In late 1988 I took the idea of a thesis to ANU, met Iain McCalman and was accepted as a part-time PhD candidate. I’m still astonished that I managed to finish the thesis in three-and-a-half years. My then wife Mary-Ann and I had our first baby, Claire, in late 1989, and we had our second child, Jane, just as I completed the thesis, in late 1992. Mary-Ann was very supportive, as was the Memorial. I travelled to Britain for three months in 1990, when Claire was just under a year old, and finished all of the archival research in one prodigious go. I then applied for and received the first (and perhaps the only) AWM Staff Post-Graduate Research Awards, which enabled me to write the thesis at ANU on my full salary (I must have been the best-paid PhD candidate in the country). But I played my part and wrote the thesis in what was then the shortest time for a part-time thesis at ANU to that date. The thesis was awarded in March 1993.

It took five years to revise the thesis and find a publisher (the admirable Christopher Hurst, represented by the energetic Michael Dwyer, who worked out of a tiny office in Covent Garden, but who produced – and still produce – a wonderfully fecund list of books dealing with central and south Asia in a grand scholarly manner.) The book wasn’t very different to the thesis; shorn of the slight historiography and theory, not pruned of enough detail, perhaps, but retaining the biographical notes in emulation of Charles Bean. It was reviewed favourably by the few specialist publications in the field of imperial and British studies and every now and then I meet someone who’d read it and even occasionally someone who admires it. I’ve never had cause to regret doing a thesis in something other than Australian military history, and am pretty sure that doing a thesis in another field has made me broader as an historian.


‘Peter Stanley has not simply selected a relatively under-developed topic, he has also set out to write about it in a new way …
International History Review, Vol. XXI, No. 4, December 1999

‘This is an absolutely absorbing book that uses source material to draw a rich and detailed picture of an institution that played a key role in the shaping of British India. Its analysis and conclusions are of wider relevance to all students of military sociology’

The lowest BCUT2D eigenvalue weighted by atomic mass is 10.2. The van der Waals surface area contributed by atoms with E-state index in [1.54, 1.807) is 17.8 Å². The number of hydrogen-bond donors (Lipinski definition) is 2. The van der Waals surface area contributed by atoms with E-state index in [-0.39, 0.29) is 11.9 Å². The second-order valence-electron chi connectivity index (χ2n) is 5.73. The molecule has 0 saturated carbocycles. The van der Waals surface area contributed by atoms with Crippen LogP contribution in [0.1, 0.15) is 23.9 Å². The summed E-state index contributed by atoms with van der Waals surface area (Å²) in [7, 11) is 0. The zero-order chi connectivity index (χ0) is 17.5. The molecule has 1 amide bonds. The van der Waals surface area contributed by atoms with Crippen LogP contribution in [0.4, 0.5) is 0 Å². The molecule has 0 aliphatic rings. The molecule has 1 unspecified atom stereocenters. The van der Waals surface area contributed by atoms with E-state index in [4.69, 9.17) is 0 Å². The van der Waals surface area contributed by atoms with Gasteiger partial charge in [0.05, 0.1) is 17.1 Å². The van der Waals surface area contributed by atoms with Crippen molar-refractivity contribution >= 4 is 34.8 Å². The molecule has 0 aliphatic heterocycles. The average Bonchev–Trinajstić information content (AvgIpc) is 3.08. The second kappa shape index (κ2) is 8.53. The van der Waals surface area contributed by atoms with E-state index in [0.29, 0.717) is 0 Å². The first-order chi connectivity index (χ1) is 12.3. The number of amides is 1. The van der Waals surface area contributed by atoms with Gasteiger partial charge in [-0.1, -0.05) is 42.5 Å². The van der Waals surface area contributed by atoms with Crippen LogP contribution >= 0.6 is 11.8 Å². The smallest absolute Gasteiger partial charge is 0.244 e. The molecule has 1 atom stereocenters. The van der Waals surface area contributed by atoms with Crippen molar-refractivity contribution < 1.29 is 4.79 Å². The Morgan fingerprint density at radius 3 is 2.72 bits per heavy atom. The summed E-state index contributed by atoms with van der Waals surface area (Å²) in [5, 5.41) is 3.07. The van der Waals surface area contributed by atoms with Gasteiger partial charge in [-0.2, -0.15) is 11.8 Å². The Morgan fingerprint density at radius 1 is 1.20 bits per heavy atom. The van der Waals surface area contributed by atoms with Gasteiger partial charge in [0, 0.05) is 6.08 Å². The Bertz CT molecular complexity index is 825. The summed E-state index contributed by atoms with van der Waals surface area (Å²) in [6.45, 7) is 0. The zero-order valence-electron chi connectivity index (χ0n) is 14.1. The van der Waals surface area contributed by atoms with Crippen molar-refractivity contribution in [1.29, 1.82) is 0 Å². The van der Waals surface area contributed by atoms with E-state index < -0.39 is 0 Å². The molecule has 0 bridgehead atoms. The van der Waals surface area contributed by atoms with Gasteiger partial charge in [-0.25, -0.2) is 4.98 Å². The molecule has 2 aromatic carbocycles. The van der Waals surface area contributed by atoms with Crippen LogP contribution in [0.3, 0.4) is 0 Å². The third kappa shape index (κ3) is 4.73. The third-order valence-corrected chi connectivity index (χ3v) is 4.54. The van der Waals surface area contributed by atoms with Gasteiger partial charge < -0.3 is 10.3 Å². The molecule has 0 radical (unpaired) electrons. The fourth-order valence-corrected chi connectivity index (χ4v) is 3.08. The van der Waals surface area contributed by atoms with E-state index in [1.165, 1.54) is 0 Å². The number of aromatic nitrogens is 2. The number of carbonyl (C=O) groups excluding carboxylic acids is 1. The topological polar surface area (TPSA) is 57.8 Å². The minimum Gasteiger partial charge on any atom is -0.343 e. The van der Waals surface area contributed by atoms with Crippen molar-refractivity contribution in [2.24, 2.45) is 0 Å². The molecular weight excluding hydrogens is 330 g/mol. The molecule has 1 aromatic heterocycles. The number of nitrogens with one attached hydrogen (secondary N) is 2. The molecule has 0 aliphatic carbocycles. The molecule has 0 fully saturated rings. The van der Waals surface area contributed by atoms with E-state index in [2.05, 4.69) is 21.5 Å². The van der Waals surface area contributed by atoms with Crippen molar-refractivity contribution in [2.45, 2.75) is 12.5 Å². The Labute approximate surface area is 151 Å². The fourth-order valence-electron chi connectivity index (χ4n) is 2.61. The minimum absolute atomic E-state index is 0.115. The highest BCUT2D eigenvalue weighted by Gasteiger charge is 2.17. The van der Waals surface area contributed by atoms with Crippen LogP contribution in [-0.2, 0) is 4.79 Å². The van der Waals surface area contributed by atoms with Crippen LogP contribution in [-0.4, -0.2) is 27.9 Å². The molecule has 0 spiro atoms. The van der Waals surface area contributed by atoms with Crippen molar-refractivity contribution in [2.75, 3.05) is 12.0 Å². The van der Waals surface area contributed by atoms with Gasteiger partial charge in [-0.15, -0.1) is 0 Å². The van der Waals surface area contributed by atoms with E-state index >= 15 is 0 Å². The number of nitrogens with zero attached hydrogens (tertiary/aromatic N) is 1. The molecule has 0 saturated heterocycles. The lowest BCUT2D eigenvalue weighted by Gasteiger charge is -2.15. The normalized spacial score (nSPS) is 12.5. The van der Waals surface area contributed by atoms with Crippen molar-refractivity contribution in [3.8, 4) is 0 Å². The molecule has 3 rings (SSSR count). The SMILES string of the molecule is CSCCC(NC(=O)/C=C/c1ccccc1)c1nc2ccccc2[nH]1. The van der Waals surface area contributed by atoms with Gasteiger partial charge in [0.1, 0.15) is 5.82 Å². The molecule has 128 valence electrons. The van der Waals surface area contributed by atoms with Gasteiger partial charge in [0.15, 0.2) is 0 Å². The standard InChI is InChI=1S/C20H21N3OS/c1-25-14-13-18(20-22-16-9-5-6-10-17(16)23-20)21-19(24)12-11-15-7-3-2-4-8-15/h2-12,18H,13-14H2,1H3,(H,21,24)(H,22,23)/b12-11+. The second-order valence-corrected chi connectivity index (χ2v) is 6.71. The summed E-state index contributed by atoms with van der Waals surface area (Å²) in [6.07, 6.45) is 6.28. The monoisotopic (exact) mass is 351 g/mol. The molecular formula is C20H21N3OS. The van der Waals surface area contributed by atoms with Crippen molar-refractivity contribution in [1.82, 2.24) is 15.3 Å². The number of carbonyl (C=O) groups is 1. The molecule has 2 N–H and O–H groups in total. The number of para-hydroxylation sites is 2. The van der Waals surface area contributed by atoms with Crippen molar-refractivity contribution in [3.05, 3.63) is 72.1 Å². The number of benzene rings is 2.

Russell Murray, Contemporary South Asia

‘The book badly needs an editor who would have told Stanley to contextualise his case study’
Maurice Dunlevy, Canberra Times, 7 November 1998

‘This book is one of the most successful I have read at developing an organic connection between British social and imperial history. This is an extremely significant contribution, which should be read by all who are interested in either field.’
John Cell, American Historical Review, June 1999

‘Stanley has successfully combined military and social history providing many insights into both British armies in India and armies in general. Reading White Mutiny will reward anyone interested in the interactions of military forces and their parent societies …’
Lorenzo Crowell, Albion,

‘This is a superb book, and proves just how fruitful an alliance between social history and military history can be … Its skilful interweaving of military, social and imperial history will hopefully inspire others … ‘
Douglas Peers, The Journal of Asian Studies, Vol. 58, No. 3, Aug 1999

… a seamless piece of history … a much needed contribution to the study of the Indian Army and it is unlikely to be replaced in the foreseeable future. All students are greatly in his debt; one might, indeed, adapt Oscar Wilde’s famous remark to Whistler and say “I wish I had written that”’
Brian Robson, Journal of the Society for Army Historical Research, Spring 1999


Hurst catalogue